Lunar New Year and Australia Day

Happy New Year and Gong Hei Fat Choy!  Happy 2020 and Lunar New Year.

This weekend is a big holiday weekend here in Australia, with celebrations for Lunar New Year today and Australia Day tomorrow, so I’m back with my dolls to commemorate both.  It’s been a tough couple of months here in Australia, with the worst weather and bushfires on record.  We have had record heat waves and because most of the country has been in drought for so long and the land is so dry, it made for horror fire conditions with millions of hectares burnt and many lives and homes lost over several states.  Smoke haze has enveloped cities and suburbs causing health issues, and smoke has even reached other countries, with parts of New Zealand blanketed.  Fires are still burning as I type, and the bushfire season has only just started.  We have also recently had floods and severe hail storms that have caused serious damage. So, there are many people who have been and are marking holidays without much to celebrate.   My heart goes out to those who have been affected.

Today marks the Lunar New Year and welcomes the year of the rat.  My dolls have gathered to watch the lion dance.  I found the lion marionette at a second hand shop last year, and thought it may work in a diorama for dolls, but it was rather more than I wanted to spend.  For a few weeks, I umed and ahed over it when I went into the shop, before finally working up the courage to be cheeky and tell them I love the puppet but not the price tag.  They happily brought the price down to what I was willing to pay.  I have yet to make the boys appropriate outfits and this (and the following) diorama was thrown together in haste this arvo, but you get the idea.  And if you look very closely, you’ll see rat himself makes an appearance.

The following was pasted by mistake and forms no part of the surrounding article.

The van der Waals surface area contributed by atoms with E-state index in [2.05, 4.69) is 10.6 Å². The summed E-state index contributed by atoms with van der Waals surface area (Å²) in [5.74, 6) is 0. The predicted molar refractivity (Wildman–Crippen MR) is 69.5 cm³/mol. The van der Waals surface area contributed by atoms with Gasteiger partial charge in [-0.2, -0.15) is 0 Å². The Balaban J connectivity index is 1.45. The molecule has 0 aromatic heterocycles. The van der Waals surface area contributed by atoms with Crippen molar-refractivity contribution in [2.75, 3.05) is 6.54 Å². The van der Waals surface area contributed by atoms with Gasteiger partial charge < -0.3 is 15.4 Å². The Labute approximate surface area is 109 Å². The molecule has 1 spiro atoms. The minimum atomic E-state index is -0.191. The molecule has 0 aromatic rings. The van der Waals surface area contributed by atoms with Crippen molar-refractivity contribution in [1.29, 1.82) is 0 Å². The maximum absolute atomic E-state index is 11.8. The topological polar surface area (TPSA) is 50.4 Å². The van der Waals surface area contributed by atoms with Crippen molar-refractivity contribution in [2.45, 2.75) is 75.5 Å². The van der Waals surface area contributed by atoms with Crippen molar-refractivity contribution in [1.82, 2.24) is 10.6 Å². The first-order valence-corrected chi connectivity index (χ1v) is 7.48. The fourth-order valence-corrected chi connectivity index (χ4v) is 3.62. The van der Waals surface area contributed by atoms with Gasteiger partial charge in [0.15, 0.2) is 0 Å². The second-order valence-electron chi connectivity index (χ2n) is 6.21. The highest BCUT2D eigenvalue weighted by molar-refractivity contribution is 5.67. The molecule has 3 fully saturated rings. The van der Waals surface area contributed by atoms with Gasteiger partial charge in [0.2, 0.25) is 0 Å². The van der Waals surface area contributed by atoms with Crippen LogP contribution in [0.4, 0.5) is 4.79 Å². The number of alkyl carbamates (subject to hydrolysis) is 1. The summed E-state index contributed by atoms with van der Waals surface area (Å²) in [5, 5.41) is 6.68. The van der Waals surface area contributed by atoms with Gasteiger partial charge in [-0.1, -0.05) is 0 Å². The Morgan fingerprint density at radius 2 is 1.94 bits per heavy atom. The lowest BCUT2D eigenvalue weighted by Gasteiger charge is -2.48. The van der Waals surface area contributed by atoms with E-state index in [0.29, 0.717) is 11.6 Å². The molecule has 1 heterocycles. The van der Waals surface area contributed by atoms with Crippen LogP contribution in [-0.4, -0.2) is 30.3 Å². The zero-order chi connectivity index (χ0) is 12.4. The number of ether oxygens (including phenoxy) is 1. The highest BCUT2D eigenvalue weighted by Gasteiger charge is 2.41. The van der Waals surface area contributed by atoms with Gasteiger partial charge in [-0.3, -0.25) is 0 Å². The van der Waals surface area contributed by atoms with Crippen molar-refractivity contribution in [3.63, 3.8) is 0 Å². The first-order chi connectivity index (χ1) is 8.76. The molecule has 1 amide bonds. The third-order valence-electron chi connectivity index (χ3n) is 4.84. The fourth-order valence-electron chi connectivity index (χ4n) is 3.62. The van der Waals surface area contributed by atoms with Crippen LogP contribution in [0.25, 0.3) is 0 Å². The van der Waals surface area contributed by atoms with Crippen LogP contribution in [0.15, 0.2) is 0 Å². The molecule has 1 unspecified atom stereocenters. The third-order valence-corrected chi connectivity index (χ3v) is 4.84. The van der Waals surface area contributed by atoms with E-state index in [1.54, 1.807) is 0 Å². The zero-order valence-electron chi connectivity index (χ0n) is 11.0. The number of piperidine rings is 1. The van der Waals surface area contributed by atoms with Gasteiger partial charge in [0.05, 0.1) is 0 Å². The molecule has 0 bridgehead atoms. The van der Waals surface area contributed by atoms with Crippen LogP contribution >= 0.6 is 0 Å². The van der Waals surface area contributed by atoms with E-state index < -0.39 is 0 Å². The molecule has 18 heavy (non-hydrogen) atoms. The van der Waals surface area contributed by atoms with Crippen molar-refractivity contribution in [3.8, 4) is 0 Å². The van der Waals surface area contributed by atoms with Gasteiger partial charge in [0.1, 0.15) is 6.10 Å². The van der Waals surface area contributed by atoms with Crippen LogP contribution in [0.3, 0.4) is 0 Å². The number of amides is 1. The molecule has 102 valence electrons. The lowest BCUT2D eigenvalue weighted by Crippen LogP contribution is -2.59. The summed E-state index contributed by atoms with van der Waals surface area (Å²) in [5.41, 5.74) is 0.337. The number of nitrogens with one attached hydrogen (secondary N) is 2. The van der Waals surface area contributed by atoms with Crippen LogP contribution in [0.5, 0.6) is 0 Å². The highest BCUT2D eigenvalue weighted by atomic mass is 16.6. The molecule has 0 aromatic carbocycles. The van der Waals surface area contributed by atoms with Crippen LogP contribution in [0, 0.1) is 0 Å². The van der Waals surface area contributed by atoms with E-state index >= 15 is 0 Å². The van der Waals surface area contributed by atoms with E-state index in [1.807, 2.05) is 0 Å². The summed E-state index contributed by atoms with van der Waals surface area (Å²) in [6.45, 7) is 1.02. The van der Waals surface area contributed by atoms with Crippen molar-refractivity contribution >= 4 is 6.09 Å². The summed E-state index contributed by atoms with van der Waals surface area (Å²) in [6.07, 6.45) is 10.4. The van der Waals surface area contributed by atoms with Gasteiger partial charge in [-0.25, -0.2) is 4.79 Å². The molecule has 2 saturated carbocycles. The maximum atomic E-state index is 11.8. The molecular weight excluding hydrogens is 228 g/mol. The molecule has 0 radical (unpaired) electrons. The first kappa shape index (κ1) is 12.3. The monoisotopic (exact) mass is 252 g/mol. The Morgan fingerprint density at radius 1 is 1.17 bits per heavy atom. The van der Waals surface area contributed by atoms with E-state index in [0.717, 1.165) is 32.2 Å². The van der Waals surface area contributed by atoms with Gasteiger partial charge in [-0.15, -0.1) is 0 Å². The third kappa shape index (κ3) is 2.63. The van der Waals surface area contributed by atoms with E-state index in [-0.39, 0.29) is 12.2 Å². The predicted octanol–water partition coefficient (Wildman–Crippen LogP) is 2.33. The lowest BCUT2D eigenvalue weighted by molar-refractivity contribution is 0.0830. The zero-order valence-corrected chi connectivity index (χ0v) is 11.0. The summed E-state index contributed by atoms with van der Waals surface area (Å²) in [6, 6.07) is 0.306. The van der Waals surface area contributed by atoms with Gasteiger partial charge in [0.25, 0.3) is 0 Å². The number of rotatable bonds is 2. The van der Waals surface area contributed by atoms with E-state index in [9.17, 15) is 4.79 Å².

Lunar New Year Australia Day 1 (1024x892)Lunar New Year Australia Day 2 (1024x841)Lunar New Year Australia Day 3 (1024x891)

Unfortunately, Australia Day has become a very divisive holiday.  It commemorates the landing of the First Fleet of British convict ships in 1788 and is now supposed to celebrate all things Australian.  But many indigenous – and non-indigenous people – see it as an invasion day, when land, freedom and in many cases lives were stolen.  And fair enough too.  There is much debate about changing the date, and many people celebrate it as a day of mourning, remembering all of our history – good and bad.  My dolls learnt a bit more about indigenous art before kicking back in the most Aussie way they know, a barbecue.

Lunar New Year Australia Day 4 (1024x781)Lunar New Year Australia Day 5 (1024x848)

Happy Australia Day and welcome, the year of the rat.

(C) Jennifer B – All content is subject to copyright and may not be re-published or reproduced without written permission

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